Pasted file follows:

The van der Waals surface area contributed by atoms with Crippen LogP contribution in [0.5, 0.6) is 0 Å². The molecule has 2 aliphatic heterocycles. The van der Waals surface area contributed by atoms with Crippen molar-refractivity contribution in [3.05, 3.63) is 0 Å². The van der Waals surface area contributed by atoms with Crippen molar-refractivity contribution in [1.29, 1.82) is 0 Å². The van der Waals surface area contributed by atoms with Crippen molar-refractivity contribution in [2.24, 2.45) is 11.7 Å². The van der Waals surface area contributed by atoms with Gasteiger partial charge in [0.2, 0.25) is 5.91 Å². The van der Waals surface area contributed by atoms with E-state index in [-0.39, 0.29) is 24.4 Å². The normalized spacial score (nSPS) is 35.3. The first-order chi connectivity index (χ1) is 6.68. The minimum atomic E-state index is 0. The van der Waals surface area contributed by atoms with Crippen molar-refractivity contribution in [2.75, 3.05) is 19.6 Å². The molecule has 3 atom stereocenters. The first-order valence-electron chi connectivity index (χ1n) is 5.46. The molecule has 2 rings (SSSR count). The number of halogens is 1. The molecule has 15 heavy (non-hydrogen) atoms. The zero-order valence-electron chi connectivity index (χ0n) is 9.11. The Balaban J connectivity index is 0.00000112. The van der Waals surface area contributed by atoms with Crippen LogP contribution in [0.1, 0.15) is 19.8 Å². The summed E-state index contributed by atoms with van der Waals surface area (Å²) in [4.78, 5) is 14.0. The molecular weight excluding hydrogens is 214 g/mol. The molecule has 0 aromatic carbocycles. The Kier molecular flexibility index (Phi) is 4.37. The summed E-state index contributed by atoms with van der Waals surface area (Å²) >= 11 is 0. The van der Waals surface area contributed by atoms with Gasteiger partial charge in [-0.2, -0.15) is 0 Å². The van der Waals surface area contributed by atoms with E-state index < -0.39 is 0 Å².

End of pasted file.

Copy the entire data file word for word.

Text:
The van der Waals surface area contributed by atoms with Crippen LogP contribution in [0.5, 0.6) is 0 Å². The molecule has 2 aliphatic heterocycles. The van der Waals surface area contributed by atoms with Crippen molar-refractivity contribution in [3.05, 3.63) is 0 Å². The van der Waals surface area contributed by atoms with Crippen molar-refractivity contribution in [1.29, 1.82) is 0 Å². The van der Waals surface area contributed by atoms with Crippen molar-refractivity contribution in [2.24, 2.45) is 11.7 Å². The van der Waals surface area contributed by atoms with Gasteiger partial charge in [0.2, 0.25) is 5.91 Å². The van der Waals surface area contributed by atoms with E-state index in [-0.39, 0.29) is 24.4 Å². The normalized spacial score (nSPS) is 35.3. The first-order chi connectivity index (χ1) is 6.68. The minimum atomic E-state index is 0. The van der Waals surface area contributed by atoms with Crippen molar-refractivity contribution in [2.75, 3.05) is 19.6 Å². The molecule has 3 atom stereocenters. The first-order valence-electron chi connectivity index (χ1n) is 5.46. The molecule has 2 rings (SSSR count). The number of halogens is 1. The molecule has 15 heavy (non-hydrogen) atoms. The zero-order valence-electron chi connectivity index (χ0n) is 9.11. The Balaban J connectivity index is 0.00000112. The van der Waals surface area contributed by atoms with Crippen LogP contribution in [0.1, 0.15) is 19.8 Å². The summed E-state index contributed by atoms with van der Waals surface area (Å²) in [4.78, 5) is 14.0. The molecular weight excluding hydrogens is 214 g/mol. The molecule has 0 aromatic carbocycles. The Kier molecular flexibility index (Phi) is 4.37. The summed E-state index contributed by atoms with van der Waals surface area (Å²) >= 11 is 0. The van der Waals surface area contributed by atoms with Gasteiger partial charge in [-0.2, -0.15) is 0 Å². The van der Waals surface area contributed by atoms with E-state index < -0.39 is 0 Å².